Last year, the Vermont Department of Fish and Wildlife, partnering with the Native Plant Trust, replaced 375 feet of fencing to allow sand to flow freely onto the dunes.

A snow fence consisting of grey wooden pickets tied together with wire blocks the Alburgh Sand Dune site
Vermont Fish and Wildlife
The old sand fence in Alburgh prevented sand from moving freely onto the dunes, which beachgrass thrives in.
A split-rail fence with an open bottom allows wind to carry sand onto the Alburgh Dune site.
Braden DeForge
/
Courtesy
The newly installed split-rail fence has an open bottom, allowing sand through.

Anecdotally, Glynn said, the beachgrass seems to be doing better since the new fencing was installed.

“That process of disturbance, that process of sand deposition, is keeping woody plants out,” Glynn said. “Woody plants, when they come in and stabilize a dune, they out-compete these dune species like beachgrass.”

Extreme flooding is also a concern for the survival of the maritime disjuncts. While July’s flooding didn’t raise Lake Champlain enough to damage them, Hurricane Irene devastated two dunes on Alburgh back in 2011.

Fish and Wildlife and Native Plant Trust transplanted a small amount of beachgrass rhizome from Alburgh dunes to two nearby dune sites that lost their population following Hurricane Irene. More than 70% of the transplanted plants were alive and growing as of last year, Glynn said.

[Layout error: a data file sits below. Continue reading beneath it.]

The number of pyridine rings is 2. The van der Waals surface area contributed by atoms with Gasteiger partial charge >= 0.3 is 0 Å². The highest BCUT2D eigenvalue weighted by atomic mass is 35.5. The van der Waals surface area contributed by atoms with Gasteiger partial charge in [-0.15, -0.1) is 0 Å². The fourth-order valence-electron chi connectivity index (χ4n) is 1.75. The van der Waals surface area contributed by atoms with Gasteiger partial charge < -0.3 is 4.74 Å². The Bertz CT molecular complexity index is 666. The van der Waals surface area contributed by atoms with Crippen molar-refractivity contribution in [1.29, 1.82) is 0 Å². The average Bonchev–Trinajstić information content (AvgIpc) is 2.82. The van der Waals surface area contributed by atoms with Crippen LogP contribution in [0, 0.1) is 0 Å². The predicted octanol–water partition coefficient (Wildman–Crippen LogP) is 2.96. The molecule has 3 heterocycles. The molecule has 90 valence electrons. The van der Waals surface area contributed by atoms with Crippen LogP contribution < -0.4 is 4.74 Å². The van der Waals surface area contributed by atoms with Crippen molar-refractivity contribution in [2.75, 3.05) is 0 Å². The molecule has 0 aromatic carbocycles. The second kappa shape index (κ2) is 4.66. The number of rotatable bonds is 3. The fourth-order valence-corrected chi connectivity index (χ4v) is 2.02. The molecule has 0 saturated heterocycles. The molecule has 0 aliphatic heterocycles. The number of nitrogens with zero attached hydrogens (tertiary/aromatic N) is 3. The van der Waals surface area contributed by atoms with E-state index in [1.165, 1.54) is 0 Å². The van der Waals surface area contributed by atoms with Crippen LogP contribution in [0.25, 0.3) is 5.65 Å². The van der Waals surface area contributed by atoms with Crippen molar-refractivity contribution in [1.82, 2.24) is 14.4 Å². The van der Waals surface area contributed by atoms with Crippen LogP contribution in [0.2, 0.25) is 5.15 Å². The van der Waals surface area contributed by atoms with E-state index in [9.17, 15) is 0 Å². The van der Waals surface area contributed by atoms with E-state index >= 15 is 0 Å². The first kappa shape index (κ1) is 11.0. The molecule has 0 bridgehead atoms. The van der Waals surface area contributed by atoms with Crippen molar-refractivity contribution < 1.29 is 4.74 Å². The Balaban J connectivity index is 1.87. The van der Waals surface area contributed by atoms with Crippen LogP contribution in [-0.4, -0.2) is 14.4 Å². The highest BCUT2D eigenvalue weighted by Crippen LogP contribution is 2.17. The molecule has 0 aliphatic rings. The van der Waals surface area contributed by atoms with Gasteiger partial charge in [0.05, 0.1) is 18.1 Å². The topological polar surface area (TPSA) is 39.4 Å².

The disjuncts are also threatened by invasive species. Weeds like knapweed and non-native plants like beach rose need to be pulled before they crowd out a habitat. American beachgrass, sometimes planted to stabilize dunes, outcompetes its Champlain sibling. Generally, management takes the form of opportunistically pulling while conducting surveys, Glynn said. In areas where woody plants threaten to shade out the maritime disjuncts, they’ll sometimes engage in select cutting with saws.

Kruesi took up management of a population of beach heather three years ago, weeding and clearing the site four to five times a year, she said, to maintain the plant without mowing it multiple times a year. She pulls hawkeed in the spring, crabgrass in the summer, and leaf litter in the fall.

A small collection of dark green leaves clusters in a sandy lot, surrounded by grass.
Kate Kruesi
/
Courtesy
The beach heather population managed by Kate Kruesi. Her son's legs are in the background.

For larger projects, the state partners with organizations like the Native Plant Trust and the Cotyledon Fund to hire contractors for large-scale digging and pulling of invasive species.

In some cases, the environments inhabited by maritime disjuncts are undesirable to people. Erosional bluffs are potentially dangerous to nearby structures, but attempting to ward off erosion with riprap (layers of stones placed to protect a shoreline from erosion) prevents plants like beach pea from growing there.